Politics & Economics

Obstacles to the formation of a constitutional committee in Syria

Syria

The proposed committee whose role is to draft the new constitution of Syria is said to consist of 150 people: 50 selected by the Syrian regime, 50 selected by the opposition, and 50 selected by the United Nations from representatives of civil society.

Despite multiple attempts by the United Nations (UN) to form a committee to write a new constitution for Syria, refusals by the Syrian Government have delayed the initial step. Earlier this year, the UN Special Envoy for Syria, Staffan De Mistura, who is tasked with setting up the committee to rewrite the Syrian constitution, announced that the proposed committee will consist of 150 members, 50 selected by Damascus, 50 selected by the Syrian Opposition, and 50 civil society members selected by the UN.

Despite months of negotiations, De Mistura has not been successful in convincing the Syrian Government to allow such a deal to take place due to fears from the Syrian Government that the sovereignty of the country will be breached.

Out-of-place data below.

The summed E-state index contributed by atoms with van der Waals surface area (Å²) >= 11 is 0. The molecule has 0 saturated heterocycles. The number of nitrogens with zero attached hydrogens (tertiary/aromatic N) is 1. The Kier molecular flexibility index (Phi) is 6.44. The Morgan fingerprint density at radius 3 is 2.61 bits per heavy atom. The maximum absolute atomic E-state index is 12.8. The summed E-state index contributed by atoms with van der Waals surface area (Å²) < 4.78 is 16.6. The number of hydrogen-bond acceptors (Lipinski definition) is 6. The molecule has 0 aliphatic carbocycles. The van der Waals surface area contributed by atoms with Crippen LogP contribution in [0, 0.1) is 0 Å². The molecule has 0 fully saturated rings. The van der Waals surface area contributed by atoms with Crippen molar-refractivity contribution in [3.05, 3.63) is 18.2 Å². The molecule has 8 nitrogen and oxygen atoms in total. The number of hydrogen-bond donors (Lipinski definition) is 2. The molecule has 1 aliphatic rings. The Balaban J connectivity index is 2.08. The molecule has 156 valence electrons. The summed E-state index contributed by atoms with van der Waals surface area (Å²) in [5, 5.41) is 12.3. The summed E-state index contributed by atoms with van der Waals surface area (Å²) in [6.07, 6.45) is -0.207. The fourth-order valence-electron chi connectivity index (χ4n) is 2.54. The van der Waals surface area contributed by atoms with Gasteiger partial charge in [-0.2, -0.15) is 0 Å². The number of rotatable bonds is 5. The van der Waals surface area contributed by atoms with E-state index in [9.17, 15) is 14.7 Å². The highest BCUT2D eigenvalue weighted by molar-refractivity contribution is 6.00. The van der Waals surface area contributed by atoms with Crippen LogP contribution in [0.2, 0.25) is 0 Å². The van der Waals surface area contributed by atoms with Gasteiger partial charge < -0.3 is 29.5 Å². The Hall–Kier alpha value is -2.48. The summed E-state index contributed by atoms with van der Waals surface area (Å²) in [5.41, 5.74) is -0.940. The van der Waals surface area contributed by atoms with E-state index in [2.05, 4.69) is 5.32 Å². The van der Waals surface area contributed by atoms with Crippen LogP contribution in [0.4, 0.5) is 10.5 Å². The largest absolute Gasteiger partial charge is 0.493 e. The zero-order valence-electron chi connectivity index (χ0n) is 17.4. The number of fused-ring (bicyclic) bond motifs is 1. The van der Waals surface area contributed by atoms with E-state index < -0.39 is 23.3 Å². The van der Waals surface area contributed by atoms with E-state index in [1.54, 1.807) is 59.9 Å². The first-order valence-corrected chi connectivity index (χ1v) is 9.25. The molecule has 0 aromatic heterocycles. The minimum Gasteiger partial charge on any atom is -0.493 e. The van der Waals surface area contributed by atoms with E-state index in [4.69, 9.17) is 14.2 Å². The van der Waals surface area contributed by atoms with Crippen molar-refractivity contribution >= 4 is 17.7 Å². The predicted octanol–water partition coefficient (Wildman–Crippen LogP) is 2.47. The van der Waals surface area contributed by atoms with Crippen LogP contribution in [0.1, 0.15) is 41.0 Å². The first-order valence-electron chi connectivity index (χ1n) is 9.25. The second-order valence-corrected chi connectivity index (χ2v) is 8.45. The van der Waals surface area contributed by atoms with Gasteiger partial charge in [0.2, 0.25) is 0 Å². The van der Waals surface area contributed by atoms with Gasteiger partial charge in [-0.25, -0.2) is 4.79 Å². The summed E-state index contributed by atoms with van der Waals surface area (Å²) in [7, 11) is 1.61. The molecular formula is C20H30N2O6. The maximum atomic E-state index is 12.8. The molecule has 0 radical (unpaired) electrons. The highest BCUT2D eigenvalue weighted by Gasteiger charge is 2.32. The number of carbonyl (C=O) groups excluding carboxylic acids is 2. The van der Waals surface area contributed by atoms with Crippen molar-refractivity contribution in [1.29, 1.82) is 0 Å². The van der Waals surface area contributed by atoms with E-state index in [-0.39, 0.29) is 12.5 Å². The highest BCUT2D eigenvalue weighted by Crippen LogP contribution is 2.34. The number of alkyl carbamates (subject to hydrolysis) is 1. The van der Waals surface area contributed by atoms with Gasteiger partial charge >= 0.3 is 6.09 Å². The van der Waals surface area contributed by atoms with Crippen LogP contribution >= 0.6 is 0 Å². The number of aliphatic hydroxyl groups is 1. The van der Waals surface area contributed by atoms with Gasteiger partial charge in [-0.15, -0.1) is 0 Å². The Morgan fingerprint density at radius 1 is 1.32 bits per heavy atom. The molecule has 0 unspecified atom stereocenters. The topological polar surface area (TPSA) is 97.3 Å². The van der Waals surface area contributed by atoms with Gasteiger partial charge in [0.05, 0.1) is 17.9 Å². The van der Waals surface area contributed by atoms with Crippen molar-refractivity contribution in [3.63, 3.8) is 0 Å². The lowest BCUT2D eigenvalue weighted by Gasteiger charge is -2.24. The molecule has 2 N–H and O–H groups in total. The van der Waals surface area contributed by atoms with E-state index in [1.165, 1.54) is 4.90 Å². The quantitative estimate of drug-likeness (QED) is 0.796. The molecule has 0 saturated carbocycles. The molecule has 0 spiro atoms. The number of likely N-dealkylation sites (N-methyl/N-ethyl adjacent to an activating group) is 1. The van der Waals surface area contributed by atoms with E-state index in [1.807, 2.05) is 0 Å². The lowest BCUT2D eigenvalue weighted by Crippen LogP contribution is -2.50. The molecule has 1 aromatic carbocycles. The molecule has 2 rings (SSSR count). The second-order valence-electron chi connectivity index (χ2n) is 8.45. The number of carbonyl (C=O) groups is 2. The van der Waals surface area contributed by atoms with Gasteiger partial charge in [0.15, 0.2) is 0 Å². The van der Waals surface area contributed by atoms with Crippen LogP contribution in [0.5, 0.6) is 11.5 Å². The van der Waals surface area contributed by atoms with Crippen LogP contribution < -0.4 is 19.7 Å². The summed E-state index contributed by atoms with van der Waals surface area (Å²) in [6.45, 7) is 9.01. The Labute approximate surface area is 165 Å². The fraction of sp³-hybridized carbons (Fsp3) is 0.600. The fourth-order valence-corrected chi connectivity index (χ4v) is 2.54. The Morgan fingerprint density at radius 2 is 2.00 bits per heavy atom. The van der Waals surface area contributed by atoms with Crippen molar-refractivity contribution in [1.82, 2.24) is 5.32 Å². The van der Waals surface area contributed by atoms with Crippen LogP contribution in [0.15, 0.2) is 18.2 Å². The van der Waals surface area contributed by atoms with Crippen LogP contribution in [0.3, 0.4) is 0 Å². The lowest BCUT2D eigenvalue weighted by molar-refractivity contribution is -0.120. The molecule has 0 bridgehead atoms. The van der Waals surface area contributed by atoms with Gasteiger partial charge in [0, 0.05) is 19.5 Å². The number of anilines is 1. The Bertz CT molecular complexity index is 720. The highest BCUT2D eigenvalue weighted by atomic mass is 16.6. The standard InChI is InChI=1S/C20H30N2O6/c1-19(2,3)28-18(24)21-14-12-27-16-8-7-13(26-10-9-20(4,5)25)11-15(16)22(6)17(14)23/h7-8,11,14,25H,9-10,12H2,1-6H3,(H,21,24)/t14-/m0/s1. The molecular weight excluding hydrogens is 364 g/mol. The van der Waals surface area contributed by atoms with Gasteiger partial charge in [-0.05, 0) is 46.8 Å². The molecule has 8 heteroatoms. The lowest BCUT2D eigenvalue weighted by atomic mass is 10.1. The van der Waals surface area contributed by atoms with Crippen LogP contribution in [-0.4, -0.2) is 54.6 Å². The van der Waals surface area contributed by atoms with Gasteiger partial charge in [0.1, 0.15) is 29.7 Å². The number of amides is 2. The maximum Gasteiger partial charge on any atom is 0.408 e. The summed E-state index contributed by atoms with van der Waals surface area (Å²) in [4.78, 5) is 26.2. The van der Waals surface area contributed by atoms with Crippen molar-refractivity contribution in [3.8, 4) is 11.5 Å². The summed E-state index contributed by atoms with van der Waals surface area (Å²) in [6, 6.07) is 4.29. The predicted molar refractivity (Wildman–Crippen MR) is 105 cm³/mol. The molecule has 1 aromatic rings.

“Based on the rule that the Constitution and everything related to it is purely sovereign and is decided by the Syrians themselves, we cannot accept any idea that constitutes an interference with the Syrian internal affairs or anything that may lead to this,” said Bashar al-Jaffari, Syria’s permanent representative to the UN.

Although the leaders of Russia, Iran, and Turkey agreed on the forming of this committee with the UN during the Sochi Peace Conference in Russia last January, UN Envoy De Mistura said that if the Syrian sides do not come to an agreement on allowing the UN to pick the third group, the UN will abandon the efforts of forming the committee.

“This third intermediate list cannot only be used as a tool for political representatives, especially prominent political leaders, whether in government or opposition,” said De Mistura. “Civil society and the Syrian people deserve a vote in a process that will determine their future.”

De Mistura’s announcement, which was made on Monday, is a final push by the UN to have the committee approved so that they can convene for their first session on 31st of December.

Despite the approval of a number of countries allied to Syria, the Syrian government has thus far made no effort to accept the formation of the constitutional committee, making the drafting of a new constitution impossible for now.